drama, and for a conductor that is the most difficult thing.
Giving the right interpretation at the right moment is crucial because
the motives often appear with the same notes, but the tempo or dynamic
may be quite different. Wagner’s sense of drama depends on where
that motive appears for the first time. You must be careful to
know how to insert the motives and make them fluid to relate from one
moment to the next. This is only for the Ring. I’ve conducted all the
other Wagner operas except Meistersinger
so I know them very well. [As noted above, in 1989 there was a
successful production of Meistersinger
with Roloff as Hans Sachs and Michael conducting.]
BD: In the Ring, is all the drama in the music?
HM: It’s in
the music and in the words, too. That is a difficult point for an
audience that doesn’t know the language, and the idea of supertitles is
one of the most marvelous inventions I’ve seen. From the first
moment I saw them here in Seattle in 1984 with Tannhäuser, I thought they
were strange, but the audience was much more involved in the drama so I
knew the idea was good. Wagner, of course, was not only the
musician but also the poet, and his texts are not written in the common
language you’d speak on the street, but very poetic, and often have two
or three different senses to the words. To translate that into
English is very difficult, and sometimes you lose a little from the
poetry when you see the title. You don’t see how poetic his text
is, but the meaning of the scene is made clear.
BD: OK, the Capriccio question. In the
Ring, where is the balance between the music and the drama?
HM: Of course
the music is always more important, but the music always comes from the
words. We experience it all together, so really there is no
difference between the music and the words since he set his own words,
and the phrasing is exactly that of the text. The rhythm of the
words has been captured exactly.
Wagner a better poet or a better composer?
HM: A better
composer, certainly. That’s clear. For a composer, he was a
very good poet. [Laughs] The musical level is much higher
than the textual level.
Wagner have been better off working with a different poet?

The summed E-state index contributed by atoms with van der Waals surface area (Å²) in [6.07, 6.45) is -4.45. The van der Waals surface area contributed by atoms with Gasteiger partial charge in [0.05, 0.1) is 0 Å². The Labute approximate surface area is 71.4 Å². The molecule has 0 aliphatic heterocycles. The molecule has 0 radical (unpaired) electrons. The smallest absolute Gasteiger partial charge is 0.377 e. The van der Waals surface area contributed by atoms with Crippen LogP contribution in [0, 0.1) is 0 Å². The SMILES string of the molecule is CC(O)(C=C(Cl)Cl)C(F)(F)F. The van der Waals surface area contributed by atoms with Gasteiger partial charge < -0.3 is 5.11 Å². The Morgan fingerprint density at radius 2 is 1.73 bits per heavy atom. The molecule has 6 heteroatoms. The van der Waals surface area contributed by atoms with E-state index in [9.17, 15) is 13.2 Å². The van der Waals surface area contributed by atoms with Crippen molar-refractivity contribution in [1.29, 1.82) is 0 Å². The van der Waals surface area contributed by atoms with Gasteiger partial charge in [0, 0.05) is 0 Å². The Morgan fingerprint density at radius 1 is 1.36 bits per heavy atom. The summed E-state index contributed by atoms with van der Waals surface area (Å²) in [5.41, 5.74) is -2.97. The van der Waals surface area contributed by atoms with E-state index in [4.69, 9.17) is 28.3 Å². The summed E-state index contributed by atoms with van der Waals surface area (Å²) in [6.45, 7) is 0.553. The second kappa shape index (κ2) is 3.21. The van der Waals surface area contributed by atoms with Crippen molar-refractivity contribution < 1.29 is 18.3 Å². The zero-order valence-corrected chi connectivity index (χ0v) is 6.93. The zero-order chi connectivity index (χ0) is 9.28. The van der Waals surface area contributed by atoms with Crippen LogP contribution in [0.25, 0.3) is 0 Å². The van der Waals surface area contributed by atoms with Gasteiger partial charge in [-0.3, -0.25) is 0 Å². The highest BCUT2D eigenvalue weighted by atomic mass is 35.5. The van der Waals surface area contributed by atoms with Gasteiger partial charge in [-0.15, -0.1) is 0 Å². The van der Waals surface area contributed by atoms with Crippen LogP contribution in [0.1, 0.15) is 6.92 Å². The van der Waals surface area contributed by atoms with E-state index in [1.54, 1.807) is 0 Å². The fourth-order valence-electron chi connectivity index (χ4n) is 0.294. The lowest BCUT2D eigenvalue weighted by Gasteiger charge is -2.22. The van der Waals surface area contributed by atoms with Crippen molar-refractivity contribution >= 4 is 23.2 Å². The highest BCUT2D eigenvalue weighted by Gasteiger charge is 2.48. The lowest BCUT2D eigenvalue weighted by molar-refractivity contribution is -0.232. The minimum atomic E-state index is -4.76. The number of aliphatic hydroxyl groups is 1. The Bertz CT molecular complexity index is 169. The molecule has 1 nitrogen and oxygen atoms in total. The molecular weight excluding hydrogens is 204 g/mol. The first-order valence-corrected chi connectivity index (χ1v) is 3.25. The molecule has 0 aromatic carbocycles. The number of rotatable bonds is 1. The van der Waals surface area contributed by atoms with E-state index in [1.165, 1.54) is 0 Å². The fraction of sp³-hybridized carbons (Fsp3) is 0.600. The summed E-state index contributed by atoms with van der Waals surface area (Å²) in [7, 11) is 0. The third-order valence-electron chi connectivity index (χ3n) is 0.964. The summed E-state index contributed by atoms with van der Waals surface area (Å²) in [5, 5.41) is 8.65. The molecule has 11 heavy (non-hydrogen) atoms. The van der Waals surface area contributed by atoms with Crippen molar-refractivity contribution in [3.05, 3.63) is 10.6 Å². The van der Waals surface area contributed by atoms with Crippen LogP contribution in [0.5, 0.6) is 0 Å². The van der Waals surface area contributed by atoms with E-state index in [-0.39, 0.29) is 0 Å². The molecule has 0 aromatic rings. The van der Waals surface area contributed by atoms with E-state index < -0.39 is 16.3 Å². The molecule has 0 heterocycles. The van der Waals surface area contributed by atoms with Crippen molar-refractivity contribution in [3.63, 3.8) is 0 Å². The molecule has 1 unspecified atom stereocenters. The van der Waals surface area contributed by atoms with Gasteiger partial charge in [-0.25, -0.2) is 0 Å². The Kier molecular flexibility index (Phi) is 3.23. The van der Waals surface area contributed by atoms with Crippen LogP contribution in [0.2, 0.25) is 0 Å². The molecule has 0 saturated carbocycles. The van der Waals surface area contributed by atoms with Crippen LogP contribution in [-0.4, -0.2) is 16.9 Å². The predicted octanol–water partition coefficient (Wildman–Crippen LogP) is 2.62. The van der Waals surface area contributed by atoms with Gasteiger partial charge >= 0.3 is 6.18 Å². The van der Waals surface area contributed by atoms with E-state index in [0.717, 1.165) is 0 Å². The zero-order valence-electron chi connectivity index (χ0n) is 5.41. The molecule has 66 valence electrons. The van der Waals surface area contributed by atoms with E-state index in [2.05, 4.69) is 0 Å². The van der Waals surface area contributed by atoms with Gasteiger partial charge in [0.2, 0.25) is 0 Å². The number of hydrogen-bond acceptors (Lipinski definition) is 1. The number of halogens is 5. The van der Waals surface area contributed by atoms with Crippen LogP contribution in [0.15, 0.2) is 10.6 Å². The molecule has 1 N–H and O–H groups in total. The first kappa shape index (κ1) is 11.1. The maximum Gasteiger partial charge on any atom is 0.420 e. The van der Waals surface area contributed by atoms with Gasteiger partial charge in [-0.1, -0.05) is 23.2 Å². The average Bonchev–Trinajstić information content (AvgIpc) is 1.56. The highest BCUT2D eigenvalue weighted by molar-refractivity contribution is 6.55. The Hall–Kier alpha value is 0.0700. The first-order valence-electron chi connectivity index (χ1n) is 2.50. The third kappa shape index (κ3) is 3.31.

because he was so involved in all the problems of his works
— lyrical problems, vocal problems, staging problems,
lighting problems, acoustic problems. He was involved in all
these, and looked for the right people to do things in Bayreuth.
He found sponsors and supporters. He didn’t rest until he had
found the right people.
BD: Are the
operas too long?
depends on your state of mind when you go to a Wagner
performance. If you go after a full workday, you will find it too
long. But Wagner wrote his operas not for working days, but, as
they do in Bayreuth, as festivals. The whole day is dedicated to
the opera, and that is the right mental preparation for Wagner.
Then, the intermissions are longer, too. Each is one hour, and I
think that’s right because Wagner needs a longer break for the
orchestra, for the singers, for the audience, for all. I can see
the problems of that in the U.S. where extra time costs so much.
In Europe it is much better from a financial standpoint.
BD: You were
music director in Bremen for ten years. At what point do the
financial considerations override the artistic decisions?
HM: It’s a
complex question. In Europe, generally the financial resources
come not from sponsors but from the state. Every person pays
taxes and helps to support the opera. Some states in Germany give
more to culture than others; Bavaria gives more than any others.
But you have more freedom there because you don’t have to be concerned
about how many people come to an exhibition. In the United
States, you need to have at least 90% in order to exist. So
Europe can make more experiments instead of always repeating only the
famous and popular things that are sure to bring the public. On
the other hand, the US has a closer relationship between the audience
and the company because people give the money for the production.
BD: As music
director in Bremen, were you not conscious of the attendance?
course. We try to have a balance between the famous and the
novelties. It was about 2/3 sure-things, and 1/3 or 1/4
experiments. That is the balance.
BD: Do you
feel the American public understands Wagner the way he should be
difficult for me to answer because I’m not here that much. In
Seattle, because of the long experience with the Ring for so many years, perhaps
they understand Wagner better than in other towns, I would imagine...
at least the Ring
itself. In 1984, when I did Tannhäuser
here, it was the first time for Seattle.
BD: How much
do you as the music director get involved with the staging?
depends on the stage director and what your relation is with him or
her. When you have a good relationship, it’s a wonderful thing
— not only in Wagner, but in any work. You get to
speak about the problems because many staging problems are connected
with musical problems. There is always an interchange between
those two positions.
BD: Are we
living now in the age of the Stage Director?
HM: When you
read the newspapers you would think that, but not for the
audience. The music is the same since it was composed.
That’s the reason the newspapers concentrate on what is